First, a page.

Skip redundant pieces

Electrical Engineering and Computer Science

Students Win Rummer Design Award for Wireless Video System

Published on June 15th, 2012 by Michelle Ward

Streaming live video taken from a remotely controlled camera on an unmanned aerial vehicle (UAV) earned EECS seniors Matt Lee, Dan Lierz, and Jerome Younger the Rummer Design Award. The wireless video system, developed in conjunction with KU Aerospace Engineering (AE) researchers, highlights the breadth of research and the real-world applications of projects completed in the Senior Design Laboratory II (EECS 502). EECS 502 students decide the winner of the Rummer Award, which recognizes outstanding workmanship and innovation.   Matt Lee, Dan Lierz, and Jerome Younger won the Rummer Design Award

“It was really awesome. We thought we had a good project, but it [Rummer] validated our hard work,” said Younger. “It was one of my best experiences at KU. You apply what you are learning and are able to build something.”

The EECS students wanted to focus on telemetry, collecting data at a remote source and wirelessly transmitting it to a ground station. They found an ideal challenge in overhauling the tracking capabilities of the Aerospace Engineering UAV. The AE Flight Systems team has been invited to participate in the U.S. Air Force Research Lab’s Video Tracking Challenge this fall. The challenge requires a UAV to track a specific truck in various environments, which requires a dramatic enhancement in functionality for the current UAV, said AE Assistant Professor Shahriar Keshmiri. 

Establishing two-way wireless communication allows streaming video, current GPS readings, and other data to be sent and camera adjustments to be received during flights. The EECS students also developed a mechanical gimbal system that allows the camera to rotate and orient itself independently of changes in flight. They designed a system to receive manual camera signals and position the camera accordingly. The students incorporated tracking software to lock on to a target.

“Working in a multidisciplinary environment is not easy by any means, but this year the students were very passionate and very engaged and that's why they succeeded,” said Keshmiri. “I do believe the key for success for our department is to engage EECS faculty and students in our research projects.”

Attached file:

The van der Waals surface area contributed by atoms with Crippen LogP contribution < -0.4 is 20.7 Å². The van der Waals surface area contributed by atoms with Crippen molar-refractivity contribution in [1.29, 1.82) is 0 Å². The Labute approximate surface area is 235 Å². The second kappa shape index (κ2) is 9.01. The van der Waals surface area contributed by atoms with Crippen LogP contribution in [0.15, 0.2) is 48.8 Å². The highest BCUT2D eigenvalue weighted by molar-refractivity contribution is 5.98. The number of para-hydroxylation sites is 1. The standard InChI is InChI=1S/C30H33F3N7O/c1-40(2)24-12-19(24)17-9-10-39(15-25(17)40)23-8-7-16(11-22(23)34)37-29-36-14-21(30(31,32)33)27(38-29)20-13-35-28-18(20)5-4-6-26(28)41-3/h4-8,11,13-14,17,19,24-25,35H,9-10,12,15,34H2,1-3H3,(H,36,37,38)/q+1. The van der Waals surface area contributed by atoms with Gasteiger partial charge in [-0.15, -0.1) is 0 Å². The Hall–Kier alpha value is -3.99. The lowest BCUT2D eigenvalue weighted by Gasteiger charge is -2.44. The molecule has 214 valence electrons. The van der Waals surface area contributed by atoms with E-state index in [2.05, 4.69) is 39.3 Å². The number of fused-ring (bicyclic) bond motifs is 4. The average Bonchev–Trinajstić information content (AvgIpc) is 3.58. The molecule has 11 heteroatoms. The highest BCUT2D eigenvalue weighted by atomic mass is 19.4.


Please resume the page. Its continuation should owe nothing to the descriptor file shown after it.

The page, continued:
Understanding the concept and technical components of the UAV provided a steep learning curve for the EECS students. Additionally, no one in the group had much programming experience. Lee and Lierz praised Younger for taking on the daunting coding and meeting every deadline. The two-way communication link presented a major challenge as did extending the video signal's range. The students developed a custom 18-dBi Custom Antennahelical antenna, which is pictured, to enable communication up to a mile. They encountered a lengthy delay when the antenna would not work with the matching network but were able to eventually iron out the issues.

“Of the many lessons learned, definitely the resounding lesson was that careful planning ensures proper execution. While our design may not be perfect, it was thoroughly thought out before purchasing parts,” said Lee, the team leader. “I had a blast working on this design project. Our team came together very well to complete each of our individual tasks, and I couldn't be more thankful to be a part of this group.”

The final system includes wireless video transmission, manual joystick control, and attitude compensation for the aircraft.  The HD video camera is mounted to a 2-axis gimbal that is powered by two servo motors.  The video signal is transmitted with a center frequency of 2.4 GHz using frequency hopping with a bandwidth of 20 MHz, and the data signal also uses frequency hopping and is centered at 900 MHz. Currently, the camera is controlled remotely by a crew member on the ground, but in the next phase, the target will be marked and then controlled automatically.

 

In previous courses, parts were provided along with documentation on how to complete the laboratories. But in the capstone course, the students created the procedures, chose the parts, and documented what they doing along the way. It gave Lierz a much greater appreciation for project management.

 

“It was a great feeling to finally complete the project and accomplish your customer’s vision.  The senior design process is great because it allows students to interact with a customer and create something that is of use to them,” said Lierz.